Today’s essential declamation is scientifically sound but really meant to piss off (visual pun intended) the environmentalists so I can add another special interest group to my hate mail. I generally despise most environmentalists as a general population. I know there are lots of committed people that have the right thing in mind and do good things but there are many (most?) that have a hidden agenda: socialism. Now I actually don’t have a problem with economic socialism. Well let me rephrase that, I’m not really for redistribution of wealth per se, but I do think that whatever needs to happen to ensure basic human rights, health care, a living wage, care for children, care for the elderly, end to starvation, and a decent education (through college) for all needs to happen. If this entails a redistribution of wealth in the process, so be it. There are too few with too much and too many with not enough.
What I really hate is hidden agendas. The environmentalists propose things that are not in the national or majority interests of this country. In many cases these are insidious attempts to redistribute wealth without saying so and pushing us back to a “simpler time.” They have little science to back their overtly stated agenda.
The entire carbon emission policy proposals for the US are insignificant when you look at the expolisive economic growth that is happening globally? Would you care about greenhouse gasses if you had nothing to eat or live in a rat hole? I don’t think so. What about the countries that are exempt, what if these areas start to grow dramatically (assuming they get rid of the corruption that is the real millstone around their necks)? Why are they exempt in the first place?
Now I’ll be the first one to admit that greenhouse gasses and global warming are real problems, but I claim the main thrust behind the current political (yes, mainly political, not scientific) debate about global warming in the US by most environmentalists and academia is really a subterfuge to institute socialism in the US without saying so. The current global environmental policy will do almost nothing to alleviate the greenhouse gas problem except maybe delay the inevitable a few years because global politics will not allow a real solution to the problem in the foreseeable future.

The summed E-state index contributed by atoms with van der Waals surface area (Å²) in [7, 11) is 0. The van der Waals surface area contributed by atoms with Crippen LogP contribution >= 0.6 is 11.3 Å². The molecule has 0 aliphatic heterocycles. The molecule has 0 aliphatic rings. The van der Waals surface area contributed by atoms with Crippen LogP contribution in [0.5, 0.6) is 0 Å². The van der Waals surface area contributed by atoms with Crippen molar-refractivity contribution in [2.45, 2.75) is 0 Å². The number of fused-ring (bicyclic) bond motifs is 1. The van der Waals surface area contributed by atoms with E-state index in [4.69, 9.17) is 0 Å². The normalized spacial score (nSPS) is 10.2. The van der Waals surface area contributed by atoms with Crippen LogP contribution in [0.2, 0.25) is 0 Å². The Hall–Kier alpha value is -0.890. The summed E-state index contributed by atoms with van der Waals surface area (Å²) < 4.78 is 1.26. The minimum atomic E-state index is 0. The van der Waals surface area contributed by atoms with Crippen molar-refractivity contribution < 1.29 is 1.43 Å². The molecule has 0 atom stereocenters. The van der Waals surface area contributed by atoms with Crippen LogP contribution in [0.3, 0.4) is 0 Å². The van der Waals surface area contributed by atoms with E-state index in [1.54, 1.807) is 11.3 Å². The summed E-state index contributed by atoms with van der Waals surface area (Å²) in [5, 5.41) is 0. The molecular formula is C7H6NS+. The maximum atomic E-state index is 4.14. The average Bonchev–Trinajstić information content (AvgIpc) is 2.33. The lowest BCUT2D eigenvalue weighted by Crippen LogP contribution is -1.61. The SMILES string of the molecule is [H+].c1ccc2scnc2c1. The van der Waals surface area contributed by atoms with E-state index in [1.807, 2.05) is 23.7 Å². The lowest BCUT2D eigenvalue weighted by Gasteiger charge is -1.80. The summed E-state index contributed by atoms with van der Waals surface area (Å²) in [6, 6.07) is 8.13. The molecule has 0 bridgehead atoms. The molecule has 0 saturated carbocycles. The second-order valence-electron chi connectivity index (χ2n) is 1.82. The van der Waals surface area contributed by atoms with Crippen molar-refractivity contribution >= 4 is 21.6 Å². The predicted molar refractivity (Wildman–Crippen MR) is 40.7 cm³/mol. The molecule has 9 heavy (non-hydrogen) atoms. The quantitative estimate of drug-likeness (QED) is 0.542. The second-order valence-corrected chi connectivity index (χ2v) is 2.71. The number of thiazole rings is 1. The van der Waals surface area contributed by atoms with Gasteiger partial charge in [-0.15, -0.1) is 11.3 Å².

But I digress… My main point here was to point out some bad science in a particular case and show how academia and the media set out to, intentionally in the first case, and intentionally and through ignorance in the second case, sow misinformation about the problem from an environments standpoint.
Now there is no doubt (but is there?) that incineration of unused and expired medication is a preferred method for disposal over land fill or just flushing them down the toilet. But wait a minute, what about the greenhouse gasses incineration creates. Hmmm, never thought about that one did you?
What about landfills, they are lined with an impermeable membrane. The medicine will still be there, and not in your groundwater, for hundreds of years, in which time they will be reduced to harmless components anyway. The modern scientific methods for landfills pose no problem to the atmosphere or groundwater. An insignificant amount of land in the US is taken up by landfills. The problem with landfills is location; nobody wants a landfill in their backyard, city, county, or state. These arguments, except for a few of the larger cities, is just bad science and political pandering. States that ban garbage crossing their borders into their states are just scientifically foolish and mainly based on getting somebody reelected. There is plenty of safe and unpopulated land in the US for landfills and recycling is increasingly taking some of the pressure off the need for more.